Republican Sen. Bob Corker on Thursday called the Trump administration’s continuing loyalty to the regime of Saudi crown prince Mohammed bin Salman following Jamal Khashoggi’s murder “un-American.”
He and other top senators from both parties met Thursday to try to hammer out a deal to rebuke Saudi Arabia for the killing of the journalist — a slap at Team Trump’s insistence that there was insufficient evidence to link the prince to the October murder.
“Maybe he did, maybe he didn’t” have anything to do with Khashoggi’s death, Trump said in a statement last month that summed up the White House’s putative ambivalence.
But CIA Director Gina Haspel told key senators this week that there was irrefutable evidence that the prince ordered the murder of the Washington Post columnist, who had criticized the repressive monarchy.
The senators — Republicans Corker of Tennessee, Todd Young of Indiana and Lindsey Graham of South Carolina and Democrats Bob Menendez of New Jersey and Chris Murphy of Connecticut — hoped to reach a deal that would end US involvement in the Saudi-led war in Yemen, suspend arms sales with Saudi Arabia and punish the crown prince.
They discussed how to move forward on three separate proposals:
• One by Sens. Bernie Sanders of Vermont, Mike Lee of Utah and Murphy to curtail US involvement in the war in Yemen.
• Another by Young and Menendez to sanction individuals blocking aid to victims of the humanitarian crisis in Yemen and people responsible for Khashoggi’s death as well as to suspend arms sales between the US and Saudis.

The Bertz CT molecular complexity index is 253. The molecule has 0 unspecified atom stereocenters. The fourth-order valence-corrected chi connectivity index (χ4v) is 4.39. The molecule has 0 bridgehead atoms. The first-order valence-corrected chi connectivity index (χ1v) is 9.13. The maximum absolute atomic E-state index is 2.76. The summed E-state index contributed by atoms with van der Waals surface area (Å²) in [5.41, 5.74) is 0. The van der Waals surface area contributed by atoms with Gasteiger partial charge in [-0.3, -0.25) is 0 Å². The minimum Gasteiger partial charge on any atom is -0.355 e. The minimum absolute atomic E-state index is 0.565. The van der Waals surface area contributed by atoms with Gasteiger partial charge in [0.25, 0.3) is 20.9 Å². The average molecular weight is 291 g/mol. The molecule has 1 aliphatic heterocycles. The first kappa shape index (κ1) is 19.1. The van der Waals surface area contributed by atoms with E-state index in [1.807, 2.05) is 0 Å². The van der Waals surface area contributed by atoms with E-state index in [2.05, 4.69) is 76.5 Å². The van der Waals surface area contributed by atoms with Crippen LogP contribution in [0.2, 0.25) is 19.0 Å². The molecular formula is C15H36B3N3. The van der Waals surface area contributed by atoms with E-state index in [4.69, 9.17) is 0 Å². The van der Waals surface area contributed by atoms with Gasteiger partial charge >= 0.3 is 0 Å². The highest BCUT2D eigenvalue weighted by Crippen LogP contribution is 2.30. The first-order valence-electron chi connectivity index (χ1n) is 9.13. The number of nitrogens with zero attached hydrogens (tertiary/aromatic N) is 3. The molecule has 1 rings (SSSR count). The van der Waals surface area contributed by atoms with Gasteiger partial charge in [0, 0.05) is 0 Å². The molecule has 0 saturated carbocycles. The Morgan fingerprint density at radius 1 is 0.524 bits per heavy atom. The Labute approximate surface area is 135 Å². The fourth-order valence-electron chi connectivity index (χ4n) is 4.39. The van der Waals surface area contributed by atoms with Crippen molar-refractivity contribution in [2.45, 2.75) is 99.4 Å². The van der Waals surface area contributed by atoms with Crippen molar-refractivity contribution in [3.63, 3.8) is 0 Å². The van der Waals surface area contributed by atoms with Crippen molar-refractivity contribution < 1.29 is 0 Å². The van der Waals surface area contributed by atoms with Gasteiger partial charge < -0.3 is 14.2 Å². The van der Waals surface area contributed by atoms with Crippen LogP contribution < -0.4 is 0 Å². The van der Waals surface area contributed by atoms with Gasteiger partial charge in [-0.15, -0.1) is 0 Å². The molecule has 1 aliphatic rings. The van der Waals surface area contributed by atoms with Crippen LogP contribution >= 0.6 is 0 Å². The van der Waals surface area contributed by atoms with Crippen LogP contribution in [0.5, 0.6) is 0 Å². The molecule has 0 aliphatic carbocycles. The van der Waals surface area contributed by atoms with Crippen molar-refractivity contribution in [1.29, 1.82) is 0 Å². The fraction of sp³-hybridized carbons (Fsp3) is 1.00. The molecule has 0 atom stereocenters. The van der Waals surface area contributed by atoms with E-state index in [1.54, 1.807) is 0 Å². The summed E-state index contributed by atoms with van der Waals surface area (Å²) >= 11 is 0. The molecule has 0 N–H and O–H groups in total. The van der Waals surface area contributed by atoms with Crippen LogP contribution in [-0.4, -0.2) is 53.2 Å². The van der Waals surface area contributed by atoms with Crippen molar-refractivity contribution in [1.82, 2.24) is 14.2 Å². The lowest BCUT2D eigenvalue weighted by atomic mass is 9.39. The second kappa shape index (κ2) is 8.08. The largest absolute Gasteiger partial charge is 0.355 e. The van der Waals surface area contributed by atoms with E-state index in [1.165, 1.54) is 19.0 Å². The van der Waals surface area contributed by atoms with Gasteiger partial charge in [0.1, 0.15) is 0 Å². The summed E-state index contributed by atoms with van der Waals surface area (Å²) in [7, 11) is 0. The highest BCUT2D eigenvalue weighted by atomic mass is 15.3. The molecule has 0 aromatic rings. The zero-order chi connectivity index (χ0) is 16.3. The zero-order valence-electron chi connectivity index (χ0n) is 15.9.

• And a bipartisan resolution officially blaming the crown prince for the journalist’s brutal murder in October.
“There’s a lot of momentum,” Corker said after the meeting.
“Not everyone supports every effort, but I would like all of the efforts to have a hearing,” said Corker, the lame duck chairman of the Senate Foreign Relations Committee.
Corker said Haspel gave the “most precise presentation I’ve ever heard in 12 years” in her briefing on the Khashoggi murder.
After hearing from her on Tuesday, key senators said that they were convinced that bin Salman ordered Khashoggi’s killing in the Saudi embassy in Istanbul.
“There’s not a smoking gun, there’s a smoking saw,” Graham said, taking a shot at Defense Secretary James Mattis, who told senators last week that there was “no smoking gun” linking bin Salman to the killing.
Khashoggi was killed and then dismembered by a bone saw by a hit squad sent by bin Salman, the CIA concluded.
“We know he ordered it. We know he monitored it,” Corker said then.
Trump has said arms and other trade deals with the kingdom were too valuable to the US for him to take a hard line on the Saudis.
Meanwhile, The Washington Post reported that lobbyists representing the Saudi government reserved rooms at Trump’s Washington, DC, hotel within a month of his election in 2016 — paying about $270,000 for an estimated 500 nights at the luxury hotel in just three months.
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